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The legacy of Beverly Hall: Did former APS school chief care more about scores than students?


With the death of former Atlanta school chief Beverly Hall will come a debate over her legacy.

Was she a driven leader who demanded too much of educators who were not up to the job? Or did she set unrealistic goals and then ignore blatant evidence that her employees were cheating to reach those goals?

Even worse, did Hall conceal the evidence as not to sully her national reputation as a visionary leader? Was her vaunted reputation more important than the truth?

There is one certain legacy of the Hall era at APS: No one will take remarkable leaps in test scores at face value any longer.

Hall's last years were spent fighting both cancer and charges of racketeering and conspiracy related to the APS cheating scandal. Her illness delayed her trial.

While Hall gained a national reputation for her condemnation of the tyranny of low expectations for poor children, she stands accused of her own form of tyranny.

Fulton County prosecutors charged her with caring more about test scores than students. Under pressure by their principals to raise test scores, dozens of APS educators resorted to cheating on the state CRCT, ranging from subtle prompts to students during testing to cheating “parties” where educators erased wrong answers.

Teachers described being worn down by relentless demands they do better. Some felt their jobs were at stake. They all felt there was no way to meet their target scores without cheating.

The end result of Hall's push for improved performance was the opposite goal of what she had sought. She arrived in Atlanta promising to prove that poor children could learn to high standards with dedication, effort and data-driven instruction.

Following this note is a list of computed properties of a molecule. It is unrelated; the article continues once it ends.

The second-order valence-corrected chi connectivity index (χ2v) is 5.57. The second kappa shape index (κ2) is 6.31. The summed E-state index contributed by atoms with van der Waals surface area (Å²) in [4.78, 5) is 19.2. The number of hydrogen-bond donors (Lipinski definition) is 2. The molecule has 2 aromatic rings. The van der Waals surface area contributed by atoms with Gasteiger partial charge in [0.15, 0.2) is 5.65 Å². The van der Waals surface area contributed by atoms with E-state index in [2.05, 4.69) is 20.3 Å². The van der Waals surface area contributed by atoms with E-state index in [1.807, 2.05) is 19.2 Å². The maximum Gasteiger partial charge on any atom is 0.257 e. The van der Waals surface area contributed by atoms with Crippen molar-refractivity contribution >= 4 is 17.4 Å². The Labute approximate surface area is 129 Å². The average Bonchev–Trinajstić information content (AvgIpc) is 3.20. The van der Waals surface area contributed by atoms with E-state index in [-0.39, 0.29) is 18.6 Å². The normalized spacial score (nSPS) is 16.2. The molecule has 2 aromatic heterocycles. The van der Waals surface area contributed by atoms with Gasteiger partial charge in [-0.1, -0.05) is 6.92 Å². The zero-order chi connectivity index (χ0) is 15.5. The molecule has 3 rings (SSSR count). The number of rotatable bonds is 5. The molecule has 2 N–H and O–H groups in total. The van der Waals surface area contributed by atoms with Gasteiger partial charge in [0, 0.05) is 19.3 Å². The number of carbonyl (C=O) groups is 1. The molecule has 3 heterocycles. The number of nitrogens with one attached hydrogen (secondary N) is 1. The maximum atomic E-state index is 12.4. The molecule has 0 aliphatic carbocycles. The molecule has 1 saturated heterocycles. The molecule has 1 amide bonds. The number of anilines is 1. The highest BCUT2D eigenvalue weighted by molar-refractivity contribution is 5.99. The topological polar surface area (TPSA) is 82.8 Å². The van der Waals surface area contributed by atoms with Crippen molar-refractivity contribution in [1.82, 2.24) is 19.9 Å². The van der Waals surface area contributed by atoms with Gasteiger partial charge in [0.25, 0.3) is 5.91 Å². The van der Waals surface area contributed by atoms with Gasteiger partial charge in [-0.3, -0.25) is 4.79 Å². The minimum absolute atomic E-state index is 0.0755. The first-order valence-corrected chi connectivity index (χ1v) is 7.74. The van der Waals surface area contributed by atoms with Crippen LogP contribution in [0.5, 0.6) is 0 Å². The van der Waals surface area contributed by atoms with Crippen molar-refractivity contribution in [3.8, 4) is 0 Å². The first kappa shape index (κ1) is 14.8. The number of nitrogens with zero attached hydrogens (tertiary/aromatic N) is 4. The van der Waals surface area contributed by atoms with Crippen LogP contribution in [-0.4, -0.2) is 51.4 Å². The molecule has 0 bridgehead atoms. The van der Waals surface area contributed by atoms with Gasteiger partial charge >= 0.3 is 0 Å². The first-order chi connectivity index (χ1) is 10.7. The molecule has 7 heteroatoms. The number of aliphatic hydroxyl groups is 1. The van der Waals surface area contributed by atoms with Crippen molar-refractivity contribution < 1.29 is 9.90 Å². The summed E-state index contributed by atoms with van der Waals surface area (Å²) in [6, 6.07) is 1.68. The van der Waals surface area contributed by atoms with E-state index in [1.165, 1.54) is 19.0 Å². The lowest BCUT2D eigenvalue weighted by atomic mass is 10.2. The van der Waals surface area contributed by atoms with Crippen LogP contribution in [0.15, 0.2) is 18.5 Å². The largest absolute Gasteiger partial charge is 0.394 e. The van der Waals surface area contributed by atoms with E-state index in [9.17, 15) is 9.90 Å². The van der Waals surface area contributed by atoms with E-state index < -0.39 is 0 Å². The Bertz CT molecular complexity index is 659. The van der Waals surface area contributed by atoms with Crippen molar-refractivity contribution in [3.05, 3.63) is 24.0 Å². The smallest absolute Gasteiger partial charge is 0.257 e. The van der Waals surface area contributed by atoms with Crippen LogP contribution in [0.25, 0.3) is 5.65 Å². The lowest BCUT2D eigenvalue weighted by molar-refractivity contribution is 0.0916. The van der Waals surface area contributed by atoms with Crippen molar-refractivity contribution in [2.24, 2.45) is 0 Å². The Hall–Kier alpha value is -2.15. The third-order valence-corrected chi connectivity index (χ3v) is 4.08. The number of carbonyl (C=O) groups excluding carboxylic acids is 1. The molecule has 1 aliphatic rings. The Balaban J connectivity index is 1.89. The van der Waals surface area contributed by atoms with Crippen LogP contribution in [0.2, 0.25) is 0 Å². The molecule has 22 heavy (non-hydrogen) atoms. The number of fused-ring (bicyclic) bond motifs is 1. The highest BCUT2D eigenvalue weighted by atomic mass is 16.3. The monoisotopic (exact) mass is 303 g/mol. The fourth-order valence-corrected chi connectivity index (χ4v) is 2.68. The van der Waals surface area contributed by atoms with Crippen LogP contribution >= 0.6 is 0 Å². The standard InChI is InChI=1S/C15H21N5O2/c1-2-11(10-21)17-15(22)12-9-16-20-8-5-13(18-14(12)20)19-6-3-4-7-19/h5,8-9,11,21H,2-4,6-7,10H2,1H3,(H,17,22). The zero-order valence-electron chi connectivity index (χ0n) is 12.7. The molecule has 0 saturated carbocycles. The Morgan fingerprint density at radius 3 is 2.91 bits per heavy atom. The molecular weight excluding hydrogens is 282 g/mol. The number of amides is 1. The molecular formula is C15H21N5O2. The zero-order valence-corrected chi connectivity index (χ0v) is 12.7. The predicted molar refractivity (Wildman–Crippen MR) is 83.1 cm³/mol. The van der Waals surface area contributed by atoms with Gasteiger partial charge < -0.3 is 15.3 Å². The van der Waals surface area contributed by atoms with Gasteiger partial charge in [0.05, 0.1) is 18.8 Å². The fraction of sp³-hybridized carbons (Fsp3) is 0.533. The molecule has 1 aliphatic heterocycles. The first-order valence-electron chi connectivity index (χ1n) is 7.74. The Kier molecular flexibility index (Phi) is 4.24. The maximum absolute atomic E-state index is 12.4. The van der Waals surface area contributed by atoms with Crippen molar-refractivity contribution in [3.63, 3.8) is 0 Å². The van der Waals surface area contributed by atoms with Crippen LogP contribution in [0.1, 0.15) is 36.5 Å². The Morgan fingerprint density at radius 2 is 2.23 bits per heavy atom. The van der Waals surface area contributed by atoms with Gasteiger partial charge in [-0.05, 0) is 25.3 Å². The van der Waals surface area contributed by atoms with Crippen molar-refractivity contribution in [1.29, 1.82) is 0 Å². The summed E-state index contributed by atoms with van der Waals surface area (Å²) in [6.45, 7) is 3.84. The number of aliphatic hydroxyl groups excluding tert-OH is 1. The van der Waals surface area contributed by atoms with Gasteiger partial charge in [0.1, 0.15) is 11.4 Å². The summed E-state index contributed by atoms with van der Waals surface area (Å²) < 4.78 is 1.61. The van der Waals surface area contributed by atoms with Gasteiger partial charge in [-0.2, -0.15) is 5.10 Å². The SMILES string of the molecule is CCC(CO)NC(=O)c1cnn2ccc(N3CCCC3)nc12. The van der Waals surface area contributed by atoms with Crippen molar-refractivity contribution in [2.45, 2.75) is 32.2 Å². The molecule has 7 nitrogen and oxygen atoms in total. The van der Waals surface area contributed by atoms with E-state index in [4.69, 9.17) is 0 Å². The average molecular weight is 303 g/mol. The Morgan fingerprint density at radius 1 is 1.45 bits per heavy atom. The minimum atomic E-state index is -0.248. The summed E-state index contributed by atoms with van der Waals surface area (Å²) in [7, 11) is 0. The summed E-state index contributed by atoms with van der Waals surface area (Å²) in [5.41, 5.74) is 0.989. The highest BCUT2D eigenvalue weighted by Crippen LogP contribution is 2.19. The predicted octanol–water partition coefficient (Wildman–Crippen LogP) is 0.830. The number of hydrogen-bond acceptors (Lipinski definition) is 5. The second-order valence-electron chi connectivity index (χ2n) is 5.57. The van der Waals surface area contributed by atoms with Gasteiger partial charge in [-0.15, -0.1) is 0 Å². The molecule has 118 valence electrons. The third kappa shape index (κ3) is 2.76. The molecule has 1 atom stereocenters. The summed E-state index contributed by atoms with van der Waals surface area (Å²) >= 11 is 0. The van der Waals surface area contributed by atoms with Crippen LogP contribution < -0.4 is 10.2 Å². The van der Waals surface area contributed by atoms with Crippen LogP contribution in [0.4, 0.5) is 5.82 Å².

But, in the end, Hall created a perception students in Atlanta's poorest schools were unteachable, that teachers could not move their students to higher and higher levels without cheating.

It was an Atlanta Journal-Constitution investigation in 2009 that first uncovered troubling test disparities in Atlanta Public Schools, prompting Gov. Sonny Perdue to order a statewide review of erasure rates on all state exams in 2009

That review found excessive numbers of wrong-to-right changes at 58 Atlanta schools --- more than two-thirds of the district's elementary and middle schools.

Alarmed and angry over what he considered Hall’s failure to take the findings seriously and act, Perdue asked former state Attorney General Mike Bowers,  former DeKalb County District Attorney Bob Wilson and investigator Richard Hyde to look at Atlanta and Dougherty County public school systems.

That state probe led to indictments and now a trial -- but one that has proceeded without its most polarizing figure. Due to her terminal illness, the 68-year-old Hall did not stand trial with other APS educators.

Thus far, no testimony at the trial points to Hall directly ordering anyone to cheat. Rather, the testimony shows a school leader on a mission to improve her schools. And there was improvement. Atlanta’s scores on the National Assessment of Educational Progress rose. Atlanta still trailed the national average, but its students were moving ahead at a faster rate than peers in other urban systems.